Let’s get right to the point: ITPI has just prepared and posted “Maximizing Federal Infrastructure Opportunities: ITPI Infrastructure Resources,” a guide for state and local governments.

Now some background.

In November 2021, the Bipartisan Infrastructure Bill (also known as the Infrastructure Investment and Jobs Act) was signed into law. This historic $1.2 trillion investment provides support to repair and modernize public infrastructure around the country, including public transit, rail, transportation infrastructure, bridges, water, wastewater, and more. In August 2022, the Inflation Reduction Act was signed into law. It will revitalize U.S. manufacturing and grow clean energy while also creating good jobs. These public investments have and will continue to create opportunities for states and localities to improve and build public infrastructure that truly serves the community.

According to a White House statement about the infrastructure law, “These long overdue investments will take much-needed steps to improve public health, reduce pollution, and deliver economic revitalization to communities that have been overburdened, underserved, and left behind.” By signing the Inflation Reduction Act, another White House statement said, “President Biden is delivering on his promise to build an economy that works for working families.”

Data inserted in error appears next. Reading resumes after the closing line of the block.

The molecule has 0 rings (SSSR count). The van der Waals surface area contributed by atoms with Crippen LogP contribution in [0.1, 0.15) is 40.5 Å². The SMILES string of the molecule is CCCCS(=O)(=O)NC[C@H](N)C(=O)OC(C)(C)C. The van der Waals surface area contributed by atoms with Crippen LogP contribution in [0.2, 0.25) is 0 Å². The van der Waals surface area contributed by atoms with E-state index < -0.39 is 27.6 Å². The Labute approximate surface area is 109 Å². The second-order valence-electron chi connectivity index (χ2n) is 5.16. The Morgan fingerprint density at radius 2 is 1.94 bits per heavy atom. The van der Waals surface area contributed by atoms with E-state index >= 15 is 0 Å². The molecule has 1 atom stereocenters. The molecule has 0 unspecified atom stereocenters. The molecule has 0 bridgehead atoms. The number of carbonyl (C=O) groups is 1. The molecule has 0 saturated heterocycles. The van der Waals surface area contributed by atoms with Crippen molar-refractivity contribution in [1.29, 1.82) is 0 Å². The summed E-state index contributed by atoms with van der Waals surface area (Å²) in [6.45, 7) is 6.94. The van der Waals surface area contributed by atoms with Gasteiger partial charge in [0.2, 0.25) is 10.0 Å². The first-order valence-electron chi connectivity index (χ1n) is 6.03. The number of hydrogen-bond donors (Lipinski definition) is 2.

Let’s hope.

Thanks to Senator Joe Manchin (D-WV) and now-former Senator Rob Portman (R-OH), the infrastructure law includes a provision that puts the thumb on the scale for the private sector on some of the funds being spent through incentives for state and local governments to sign public-private partnerships. The arrangements are closer to privatization than partnership: They are essentially expensive loans that hand some level of control over roads, water systems, school buildings, and other public infrastructure to corporations and private investors.

But state and local governments can have a tremendous role in maintaining public control over public funds, assuring they are spent for the public good and don’t end up on as corporate profit.

In the new In the Public Interest guide, we have collected a number of resources that may be useful as local and state governments make important decisions about infrastructure.

Maximizing Federal Infrastructure Opportunities: ITPI Infrastructure Resources” includes lists of questions to ask to understand infrastructure priorities, tools to analyze procurement options, best practices to ensure good jobs, sustainability, and public control, and several sector-specific materials.

Still have questions or concerns over the best way to spend federal infrastructure and inflation-reduction funds to benefit everyone? Get in touch with us at info@inthepublicinterest.org.

Shahrzad Habibi
Research and Policy Director

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